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Differences in personality and risk characteristics in sex, violent and general offenders

by Leam A. Craig, Kevin D. Browne, Anthony Beech, Ian Stringer
Criminal Behaviour and Mental Health ()

Abstract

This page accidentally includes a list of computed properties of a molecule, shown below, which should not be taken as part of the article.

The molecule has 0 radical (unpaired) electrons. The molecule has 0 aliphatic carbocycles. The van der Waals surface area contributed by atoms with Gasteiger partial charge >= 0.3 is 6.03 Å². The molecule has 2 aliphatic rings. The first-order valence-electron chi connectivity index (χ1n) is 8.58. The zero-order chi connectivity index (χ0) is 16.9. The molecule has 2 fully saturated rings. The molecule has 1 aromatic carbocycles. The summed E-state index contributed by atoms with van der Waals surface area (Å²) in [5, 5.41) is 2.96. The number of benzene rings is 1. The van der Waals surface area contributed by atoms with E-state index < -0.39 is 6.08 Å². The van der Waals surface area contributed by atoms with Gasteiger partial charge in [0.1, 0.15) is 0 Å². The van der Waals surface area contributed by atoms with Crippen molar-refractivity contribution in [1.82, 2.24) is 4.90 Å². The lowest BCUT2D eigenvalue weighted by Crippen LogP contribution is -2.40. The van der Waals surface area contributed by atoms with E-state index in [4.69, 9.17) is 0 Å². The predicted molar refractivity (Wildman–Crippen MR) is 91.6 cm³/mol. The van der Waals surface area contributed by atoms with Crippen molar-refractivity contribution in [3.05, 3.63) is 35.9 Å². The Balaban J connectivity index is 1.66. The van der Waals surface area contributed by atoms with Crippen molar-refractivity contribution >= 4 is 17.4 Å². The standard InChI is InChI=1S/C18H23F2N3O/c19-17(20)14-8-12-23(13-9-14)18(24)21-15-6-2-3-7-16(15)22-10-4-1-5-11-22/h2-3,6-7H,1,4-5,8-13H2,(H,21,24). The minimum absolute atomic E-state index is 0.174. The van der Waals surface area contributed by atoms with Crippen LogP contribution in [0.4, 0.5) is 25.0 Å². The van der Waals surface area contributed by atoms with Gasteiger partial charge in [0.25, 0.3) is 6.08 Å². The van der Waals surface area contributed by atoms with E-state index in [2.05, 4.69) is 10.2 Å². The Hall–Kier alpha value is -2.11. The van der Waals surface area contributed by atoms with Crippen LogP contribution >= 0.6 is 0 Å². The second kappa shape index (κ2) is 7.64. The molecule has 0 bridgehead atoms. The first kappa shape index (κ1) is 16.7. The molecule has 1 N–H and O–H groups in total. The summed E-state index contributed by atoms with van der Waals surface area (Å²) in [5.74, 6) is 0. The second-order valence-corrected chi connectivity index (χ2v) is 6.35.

BACKGROUND: Studies examining the characteristics of sex and violent offenders have found differences in personality and offence characteristics. However, none of these studies has examined differences in personality characteristics between violent, sex and general offenders using the Special Hospitals Assessment of Personality and Socialization (SHAPS). METHOD: Using a retrospective archival research design, data on 153 male offenders were divided into three groups, sexual (n = 85), violent (n = 46) and general offenders (n = 22). Of the sample 139 offenders had completed the SHAPS. The Sexual Violence Risk-20 (SVR-20) measure was used to categorize levels of risk. Reconviction data collected over a 10-year follow-up period were analysed using the receiver operating characteristic analysis. RESULTS: Violent offenders had significantly more chaotic lifestyles, displayed greater psychopathology than sex or general offenders, and were most likely to reoffend, with over a quarter committing further violent offences. The sexual offender group share more in common with the general offenders, in terms of personality characteristics and recidivism rates, than with the violent offenders. More of the violent offenders were categorized as at medium or high risk of recidivism than any other group. The SVR-20 significantly predicted any reconviction over five- and 10- year follow-up periods. DISCUSSION: The results from this study support the use of self-report inventories in assessing differences between offender groups. Such information may assist clinicians in prioritizing management and intervention strategies for those offenders, and in turn lower the risk of further offending.

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